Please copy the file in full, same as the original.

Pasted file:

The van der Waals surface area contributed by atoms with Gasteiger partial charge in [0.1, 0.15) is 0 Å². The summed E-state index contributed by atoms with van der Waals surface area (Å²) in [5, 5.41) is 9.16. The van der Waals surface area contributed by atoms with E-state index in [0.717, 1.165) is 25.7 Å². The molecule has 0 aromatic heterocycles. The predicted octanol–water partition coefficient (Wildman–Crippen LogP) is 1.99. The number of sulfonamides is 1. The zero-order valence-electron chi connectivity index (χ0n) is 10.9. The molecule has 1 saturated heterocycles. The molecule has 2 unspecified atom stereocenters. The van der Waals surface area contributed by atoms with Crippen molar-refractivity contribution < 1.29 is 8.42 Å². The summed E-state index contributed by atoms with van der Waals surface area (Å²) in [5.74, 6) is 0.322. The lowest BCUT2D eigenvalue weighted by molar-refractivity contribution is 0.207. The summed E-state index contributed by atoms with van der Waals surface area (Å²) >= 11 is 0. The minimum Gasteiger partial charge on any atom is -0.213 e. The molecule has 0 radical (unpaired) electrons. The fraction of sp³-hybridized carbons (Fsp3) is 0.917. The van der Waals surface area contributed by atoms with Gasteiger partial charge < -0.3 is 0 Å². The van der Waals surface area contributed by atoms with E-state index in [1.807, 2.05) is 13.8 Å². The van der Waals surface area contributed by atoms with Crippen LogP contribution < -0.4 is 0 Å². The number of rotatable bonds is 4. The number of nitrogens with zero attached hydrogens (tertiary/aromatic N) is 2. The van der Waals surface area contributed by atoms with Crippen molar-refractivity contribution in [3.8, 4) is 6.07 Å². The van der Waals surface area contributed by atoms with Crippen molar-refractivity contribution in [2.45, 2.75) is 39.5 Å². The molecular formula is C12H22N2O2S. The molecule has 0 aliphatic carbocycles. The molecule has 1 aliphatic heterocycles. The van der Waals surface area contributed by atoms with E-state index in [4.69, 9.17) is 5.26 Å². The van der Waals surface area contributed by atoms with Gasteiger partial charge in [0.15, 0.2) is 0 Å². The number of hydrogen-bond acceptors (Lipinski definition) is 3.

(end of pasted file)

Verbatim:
The van der Waals surface area contributed by atoms with Gasteiger partial charge in [0.1, 0.15) is 0 Å². The summed E-state index contributed by atoms with van der Waals surface area (Å²) in [5, 5.41) is 9.16. The van der Waals surface area contributed by atoms with E-state index in [0.717, 1.165) is 25.7 Å². The molecule has 0 aromatic heterocycles. The predicted octanol–water partition coefficient (Wildman–Crippen LogP) is 1.99. The number of sulfonamides is 1. The zero-order valence-electron chi connectivity index (χ0n) is 10.9. The molecule has 1 saturated heterocycles. The molecule has 2 unspecified atom stereocenters. The van der Waals surface area contributed by atoms with Crippen molar-refractivity contribution < 1.29 is 8.42 Å². The summed E-state index contributed by atoms with van der Waals surface area (Å²) in [5.74, 6) is 0.322. The lowest BCUT2D eigenvalue weighted by molar-refractivity contribution is 0.207. The summed E-state index contributed by atoms with van der Waals surface area (Å²) >= 11 is 0. The minimum Gasteiger partial charge on any atom is -0.213 e. The molecule has 0 radical (unpaired) electrons. The fraction of sp³-hybridized carbons (Fsp3) is 0.917. The van der Waals surface area contributed by atoms with Gasteiger partial charge < -0.3 is 0 Å². The van der Waals surface area contributed by atoms with E-state index in [1.807, 2.05) is 13.8 Å². The van der Waals surface area contributed by atoms with Crippen LogP contribution < -0.4 is 0 Å². The number of rotatable bonds is 4. The number of nitrogens with zero attached hydrogens (tertiary/aromatic N) is 2. The van der Waals surface area contributed by atoms with Crippen molar-refractivity contribution in [3.8, 4) is 6.07 Å². The van der Waals surface area contributed by atoms with Crippen molar-refractivity contribution in [2.45, 2.75) is 39.5 Å². The molecular formula is C12H22N2O2S. The molecule has 0 aliphatic carbocycles. The molecule has 1 aliphatic heterocycles. The van der Waals surface area contributed by atoms with E-state index in [4.69, 9.17) is 5.26 Å². The van der Waals surface area contributed by atoms with Gasteiger partial charge in [0.15, 0.2) is 0 Å². The number of hydrogen-bond acceptors (Lipinski definition) is 3.